In Sub-Saharan Africa, heavy reliance on rain-fed agriculture renders farming communities more vulnerable to effect of climate change and variability resulting in widespread food insecurity and poverty. Climate change and variability present new challenges particularly for smallholder farmers whose main stay is agriculture. Providing food for the future will require a holistic approach in order to produce on less land and by using appropriate methods. Farming communities and researchers are obliged to re-evaluate mainstreaming of farming practices and techniques and look for ways of securing food through adoption of conservation agriculture, integrated livestock keeping, fish farming and agro-forestry.
High dependence on rain-fed agriculture and poor soil health increases vulnerability of farming systems and predisposes rural households to food insecurity and poverty thus eroding their productive assets and weakening their coping strategies and resilience to external shocks. Increasingly, the onset, duration and intensity of rains vary considerably from year to year, while the frequency and intensity of extreme weather events such as drought and floods are on the increase with devastating impacts on the national economy and the livelihoods of the people. Moreover agricultural seasons in some areas of the country are expected to shift. Drastic and innovative measures are therefore needed to help farmers and consumers cope with the changes in emerging and projected weather patterns.
The most affected will be the rural poor, who are dependent on farming as a livelihood. Because of their poverty status, they have less ability to accumulate and protect assets and have the least adaptive capacity to respond to climatic shocks occasioned through extreme events as well as variability in weather during the cropping seasons. Changes in climate may be faster and more intense than in the past and existing knowledge on approaches and practices in agriculture may not be sufficient to address the adaptation needs.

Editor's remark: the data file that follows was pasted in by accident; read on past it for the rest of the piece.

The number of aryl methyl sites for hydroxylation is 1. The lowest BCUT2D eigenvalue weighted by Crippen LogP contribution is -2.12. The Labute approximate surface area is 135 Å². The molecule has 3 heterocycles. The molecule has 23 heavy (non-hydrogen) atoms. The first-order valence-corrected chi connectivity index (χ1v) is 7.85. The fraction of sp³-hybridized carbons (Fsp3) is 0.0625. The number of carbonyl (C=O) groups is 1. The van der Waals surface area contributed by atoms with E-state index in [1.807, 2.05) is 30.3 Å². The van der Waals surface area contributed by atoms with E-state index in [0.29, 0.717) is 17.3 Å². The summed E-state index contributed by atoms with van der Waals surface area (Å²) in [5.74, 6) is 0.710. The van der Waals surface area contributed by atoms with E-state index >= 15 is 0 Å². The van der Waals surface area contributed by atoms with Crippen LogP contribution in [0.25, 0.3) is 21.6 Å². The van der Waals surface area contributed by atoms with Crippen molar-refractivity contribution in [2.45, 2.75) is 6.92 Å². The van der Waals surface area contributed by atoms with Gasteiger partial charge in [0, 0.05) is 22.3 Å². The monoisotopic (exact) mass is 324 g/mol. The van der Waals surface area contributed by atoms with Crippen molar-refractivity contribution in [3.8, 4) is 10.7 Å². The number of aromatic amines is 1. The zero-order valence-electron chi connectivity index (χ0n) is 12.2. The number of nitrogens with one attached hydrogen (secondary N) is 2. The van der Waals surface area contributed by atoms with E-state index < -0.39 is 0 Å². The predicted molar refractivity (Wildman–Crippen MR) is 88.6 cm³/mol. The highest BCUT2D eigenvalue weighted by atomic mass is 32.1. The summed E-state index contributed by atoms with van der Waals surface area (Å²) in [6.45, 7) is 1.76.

To ensure that the country is food secure and for food producers to improve their livelihoods, climate smart agriculture (CSA) is the most appropriate approach. The CSA approach would ensure sustainable increase in agricultural productivity; build resilience in food systems and adapt to climate change; reduce food losses and waste; and contribute to the reduction and removal of greenhouse gas emissions, where possible.
I believe that this CSA Programme, which is the result of a collective, sector-wide consultation effort, places Tanzania firmly on a new and ambitious growth trajectory for the future. We recognise the vital role that agriculture must play in growing the economy and creating decent jobs. In this respect, the agriculture sector as a whole is determined to optimise its contribution.
The successful implementation of this programme will require multi-level partnerships between the public and private sector, civil society and citizens. I acknowledge with appreciation the constructive and cooperative relationships we have already built in this regard with all parties involved.
I believe that agriculture in this country will grow from strength to strength. This, however, will require a shift in the way we do things, in line with the new strategic approach.
Finally, I would like to thank the many people who have contributed to the development of this programme. Our thanks to the panel of 10 experts from across all stakeholder groups in the sector, chaired by Ms. Shakwaanande Natai, for the pivotal role they played in guiding the development of the Programme, and for their commitment to the process. I would also like to express our appreciation for those who submitted comments and made inputs that tmade the document better. We are grateful for your commitment and dedication to walk this path with our Ministry.